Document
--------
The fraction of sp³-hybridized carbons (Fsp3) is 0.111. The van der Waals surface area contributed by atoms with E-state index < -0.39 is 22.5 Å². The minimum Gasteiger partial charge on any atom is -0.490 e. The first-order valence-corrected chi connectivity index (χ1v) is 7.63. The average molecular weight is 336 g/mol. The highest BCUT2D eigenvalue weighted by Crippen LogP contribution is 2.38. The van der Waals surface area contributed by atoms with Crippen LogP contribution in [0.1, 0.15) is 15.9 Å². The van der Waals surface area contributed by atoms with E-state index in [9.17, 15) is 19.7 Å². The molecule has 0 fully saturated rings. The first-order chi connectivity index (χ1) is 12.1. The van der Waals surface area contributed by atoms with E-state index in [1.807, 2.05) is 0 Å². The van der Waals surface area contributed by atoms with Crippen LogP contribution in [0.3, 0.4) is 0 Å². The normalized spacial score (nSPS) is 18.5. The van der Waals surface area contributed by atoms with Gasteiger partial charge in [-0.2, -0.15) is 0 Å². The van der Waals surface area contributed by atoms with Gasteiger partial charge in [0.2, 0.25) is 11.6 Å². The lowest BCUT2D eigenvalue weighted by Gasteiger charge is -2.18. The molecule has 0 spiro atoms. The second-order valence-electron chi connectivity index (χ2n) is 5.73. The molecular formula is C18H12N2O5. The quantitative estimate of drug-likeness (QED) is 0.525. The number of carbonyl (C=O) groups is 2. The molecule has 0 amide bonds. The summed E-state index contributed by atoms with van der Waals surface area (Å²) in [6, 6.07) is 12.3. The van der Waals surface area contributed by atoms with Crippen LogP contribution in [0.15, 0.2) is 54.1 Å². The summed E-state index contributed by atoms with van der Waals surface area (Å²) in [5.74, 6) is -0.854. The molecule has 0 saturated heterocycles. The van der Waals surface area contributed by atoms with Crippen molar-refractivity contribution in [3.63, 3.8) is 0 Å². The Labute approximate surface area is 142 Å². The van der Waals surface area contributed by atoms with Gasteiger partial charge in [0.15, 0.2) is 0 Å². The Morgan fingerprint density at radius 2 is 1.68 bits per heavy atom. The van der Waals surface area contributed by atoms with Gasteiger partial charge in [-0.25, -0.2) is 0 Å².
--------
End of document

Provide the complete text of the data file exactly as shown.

The fraction of sp³-hybridized carbons (Fsp3) is 0.111. The van der Waals surface area contributed by atoms with E-state index < -0.39 is 22.5 Å². The minimum Gasteiger partial charge on any atom is -0.490 e. The first-order valence-corrected chi connectivity index (χ1v) is 7.63. The average molecular weight is 336 g/mol. The highest BCUT2D eigenvalue weighted by Crippen LogP contribution is 2.38. The van der Waals surface area contributed by atoms with Crippen LogP contribution in [0.1, 0.15) is 15.9 Å². The van der Waals surface area contributed by atoms with E-state index in [9.17, 15) is 19.7 Å². The molecule has 0 fully saturated rings. The first-order chi connectivity index (χ1) is 12.1. The van der Waals surface area contributed by atoms with E-state index in [1.807, 2.05) is 0 Å². The van der Waals surface area contributed by atoms with Crippen LogP contribution in [0.3, 0.4) is 0 Å². The normalized spacial score (nSPS) is 18.5. The van der Waals surface area contributed by atoms with Gasteiger partial charge in [-0.2, -0.15) is 0 Å². The van der Waals surface area contributed by atoms with Gasteiger partial charge in [0.2, 0.25) is 11.6 Å². The lowest BCUT2D eigenvalue weighted by Gasteiger charge is -2.18. The molecule has 0 spiro atoms. The second-order valence-electron chi connectivity index (χ2n) is 5.73. The molecular formula is C18H12N2O5. The quantitative estimate of drug-likeness (QED) is 0.525. The number of carbonyl (C=O) groups is 2. The molecule has 0 amide bonds. The summed E-state index contributed by atoms with van der Waals surface area (Å²) in [6, 6.07) is 12.3. The van der Waals surface area contributed by atoms with Crippen LogP contribution in [0.15, 0.2) is 54.1 Å². The summed E-state index contributed by atoms with van der Waals surface area (Å²) in [5.74, 6) is -0.854. The molecule has 0 saturated heterocycles. The van der Waals surface area contributed by atoms with Crippen molar-refractivity contribution in [3.63, 3.8) is 0 Å². The Labute approximate surface area is 142 Å². The van der Waals surface area contributed by atoms with Gasteiger partial charge in [0.15, 0.2) is 0 Å². The Morgan fingerprint density at radius 2 is 1.68 bits per heavy atom. The van der Waals surface area contributed by atoms with Gasteiger partial charge in [-0.25, -0.2) is 0 Å².